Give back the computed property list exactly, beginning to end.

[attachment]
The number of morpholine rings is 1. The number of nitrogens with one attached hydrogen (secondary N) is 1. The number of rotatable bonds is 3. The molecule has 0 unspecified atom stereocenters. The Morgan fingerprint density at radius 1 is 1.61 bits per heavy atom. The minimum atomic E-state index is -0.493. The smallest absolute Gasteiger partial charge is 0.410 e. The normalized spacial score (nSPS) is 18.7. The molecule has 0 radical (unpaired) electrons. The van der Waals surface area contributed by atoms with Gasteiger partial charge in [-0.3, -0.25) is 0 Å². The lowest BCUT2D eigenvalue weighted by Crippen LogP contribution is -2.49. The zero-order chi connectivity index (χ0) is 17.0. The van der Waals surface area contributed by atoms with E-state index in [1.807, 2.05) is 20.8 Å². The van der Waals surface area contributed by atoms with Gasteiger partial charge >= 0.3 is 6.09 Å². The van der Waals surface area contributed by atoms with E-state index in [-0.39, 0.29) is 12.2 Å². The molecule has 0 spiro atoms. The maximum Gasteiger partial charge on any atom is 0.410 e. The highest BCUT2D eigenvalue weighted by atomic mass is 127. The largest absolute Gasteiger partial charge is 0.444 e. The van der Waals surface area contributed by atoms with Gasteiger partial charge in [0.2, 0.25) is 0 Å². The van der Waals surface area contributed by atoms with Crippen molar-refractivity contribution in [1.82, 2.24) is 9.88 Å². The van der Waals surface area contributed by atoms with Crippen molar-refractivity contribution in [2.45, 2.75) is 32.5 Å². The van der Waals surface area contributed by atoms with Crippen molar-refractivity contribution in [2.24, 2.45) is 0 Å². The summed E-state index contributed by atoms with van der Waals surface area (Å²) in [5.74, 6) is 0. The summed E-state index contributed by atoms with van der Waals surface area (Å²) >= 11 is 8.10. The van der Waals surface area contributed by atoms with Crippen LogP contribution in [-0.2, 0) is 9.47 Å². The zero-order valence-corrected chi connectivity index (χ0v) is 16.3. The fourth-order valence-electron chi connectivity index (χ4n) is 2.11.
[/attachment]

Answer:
The number of morpholine rings is 1. The number of nitrogens with one attached hydrogen (secondary N) is 1. The number of rotatable bonds is 3. The molecule has 0 unspecified atom stereocenters. The Morgan fingerprint density at radius 1 is 1.61 bits per heavy atom. The minimum atomic E-state index is -0.493. The smallest absolute Gasteiger partial charge is 0.410 e. The normalized spacial score (nSPS) is 18.7. The molecule has 0 radical (unpaired) electrons. The van der Waals surface area contributed by atoms with Gasteiger partial charge in [-0.3, -0.25) is 0 Å². The lowest BCUT2D eigenvalue weighted by Crippen LogP contribution is -2.49. The zero-order chi connectivity index (χ0) is 17.0. The van der Waals surface area contributed by atoms with E-state index in [1.807, 2.05) is 20.8 Å². The van der Waals surface area contributed by atoms with Gasteiger partial charge >= 0.3 is 6.09 Å². The van der Waals surface area contributed by atoms with E-state index in [-0.39, 0.29) is 12.2 Å². The molecule has 0 spiro atoms. The maximum Gasteiger partial charge on any atom is 0.410 e. The highest BCUT2D eigenvalue weighted by atomic mass is 127. The largest absolute Gasteiger partial charge is 0.444 e. The van der Waals surface area contributed by atoms with Gasteiger partial charge in [0.2, 0.25) is 0 Å². The van der Waals surface area contributed by atoms with Crippen molar-refractivity contribution in [1.82, 2.24) is 9.88 Å². The van der Waals surface area contributed by atoms with Crippen molar-refractivity contribution in [2.45, 2.75) is 32.5 Å². The van der Waals surface area contributed by atoms with Crippen molar-refractivity contribution in [2.24, 2.45) is 0 Å². The summed E-state index contributed by atoms with van der Waals surface area (Å²) in [5.74, 6) is 0. The summed E-state index contributed by atoms with van der Waals surface area (Å²) >= 11 is 8.10. The van der Waals surface area contributed by atoms with Crippen LogP contribution in [-0.2, 0) is 9.47 Å². The zero-order valence-corrected chi connectivity index (χ0v) is 16.3. The fourth-order valence-electron chi connectivity index (χ4n) is 2.11.